Earth History and the Jurassic Coast
What do you see?
This may just look like a grey stone, but to a geologist it represents a tropical sea that disappeared millions of years ago. It is a window into a time when humans didn’t exist and when strange animals and plants flourished. When we read the clues we discover that every rock, pebble and grain of sand has its own story to tell.
The scientific investigation of rocks, and the fossils they contain, has revealed evidence charting the history of the Earth. Using information from sites around the world (and beyond) geologists have pieced together the grand tale of our planet’s past. The Jurassic Coast plays a vital role in this work because its rock record of the Mesozoic Era is exceptional.
This Time Spiral shows the history of our planet. There are details below about how the Jurassic Coast fits into that story and information about just a handful of the many other sites that help reveal Earth’s history.
The Quaternary period is known for Ice ages and human evolution. Key sites include La Brea Tar Pits in California USA, and Olduvai Gorge in Tanzania.
La Brea Tar Pits
The sticky tar that naturally seeps to the surface here has been trapping animals and plants for the last 40 thousand years and is one of the most famous sites in the world for ice age fossils. Specimens recovered include mammoths, sabre-toothed cats and giant dire wolves.
One of the key global sites revealing evidence of human evolution. Fossils of early humans discovered here date back two million years. The earliest traces of stone tools have also been found in this area.
Previously known as the Tertiary, these periods of Earth history chart the rise of mammals and the recovery of life following the end-Cretaceous mass extinction. A key site for Paleogene fossils is Messel Pit, in Germany.
Fossils that come from this old quarry are extraordinary. Some specimens even have their fur or feathers preserved. It is the best site known for understanding the animals and plants of the Eocene epoch, between 57 and 36 million years ago.
The Cretaceous Period, 145 – 66 million years ago
The Triassic, Jurassic and Cretaceous periods make up the Mesozoic Era, the age of giant reptiles and dinosaurs. Key sites include The Jurassic Coast and Dinosaur Provincial Park in Canada.
On the Jurassic Coast
The Cretaceous was a time of great change in our part of the world. Starting with low sea levels and coastal forests and swamps it ended with the great Chalk sea when sea levels were 200m higher than they are today. It is during this period that many of the most famous dinosaurs lived, like Tyrannosaurus Rex, although we don’t find their fossils on the Jurassic Coast.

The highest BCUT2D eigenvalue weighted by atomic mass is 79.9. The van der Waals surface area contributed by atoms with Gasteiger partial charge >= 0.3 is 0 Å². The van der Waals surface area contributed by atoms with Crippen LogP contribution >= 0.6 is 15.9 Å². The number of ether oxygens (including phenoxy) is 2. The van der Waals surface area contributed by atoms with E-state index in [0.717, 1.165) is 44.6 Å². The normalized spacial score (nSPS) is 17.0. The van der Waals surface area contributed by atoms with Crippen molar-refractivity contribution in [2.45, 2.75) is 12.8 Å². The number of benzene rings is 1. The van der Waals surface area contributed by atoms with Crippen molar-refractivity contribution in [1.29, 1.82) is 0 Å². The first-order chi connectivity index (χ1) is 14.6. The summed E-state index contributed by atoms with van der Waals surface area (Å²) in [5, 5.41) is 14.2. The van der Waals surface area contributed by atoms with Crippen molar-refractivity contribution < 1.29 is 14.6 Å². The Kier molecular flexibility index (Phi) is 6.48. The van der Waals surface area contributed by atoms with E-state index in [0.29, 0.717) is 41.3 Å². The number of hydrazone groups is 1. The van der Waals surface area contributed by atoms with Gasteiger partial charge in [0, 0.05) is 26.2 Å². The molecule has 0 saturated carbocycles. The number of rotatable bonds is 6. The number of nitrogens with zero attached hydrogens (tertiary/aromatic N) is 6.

Along the dramatic Purbeck coastline the rocks of the Cretaceous period are revealed – limestones from swamps and lagoons, sands and grits from rivers and shallow seas and the iconic white Chalk, the last rock to be laid down during the Mesezoic Era. Together they record 80 million years of history, the time between 145 and 65 million years ago.
Dinosaur Provincial Park
This famous area of badlands hides one of the richest sources dinosaur fossils in the world. Rocks laid down here between 74 and 77 million years ago have yielded fossilised sharks, rays and other fish, amphibians, lizards, turtles, crocodiles, mammals, various plants and over 40 species of dinosaur.
The Triassic, Jurassic and Cretaceous periods make up the Mesozoic Era, the age of giant reptiles and dinosaurs. The Jurassic is famous for its marine habitats and dinosaurs like Allosaurus and Stegosaurus. The Jurassic Coast is famous for fossils of Jurassic aged marine life.
On the Jurassic Coast
At the start of the Jurassic Period sea levels rose. The desert that had existed here during the Triassic Period was transformed into a tropical sea. The rich marine ecosystems supported a huge variety of animals from lobsters and starfish to sharks, Ichthyosaurs and even Pliosaurs, the mega-predators of the Jurassic oceans.
Grey clays, yellow sandstones and golden limestones form the cliffs in West Dorset. These rocks were laid down in shallow seas during the beginning and middle of the Jurassic Period, between 200 and 164 million years ago. They are a globally renowned source of fossils including ammonites, fish and giant marine reptiles.
The coast around Weymouth and Portland exposes rocks that formed towards the end of the Jurassic Period, between 164 and 145 million years ago. One of the very last rocks to form here in the Jurassic was the Portland Limestone, famous around the world as a highly desirable building stone.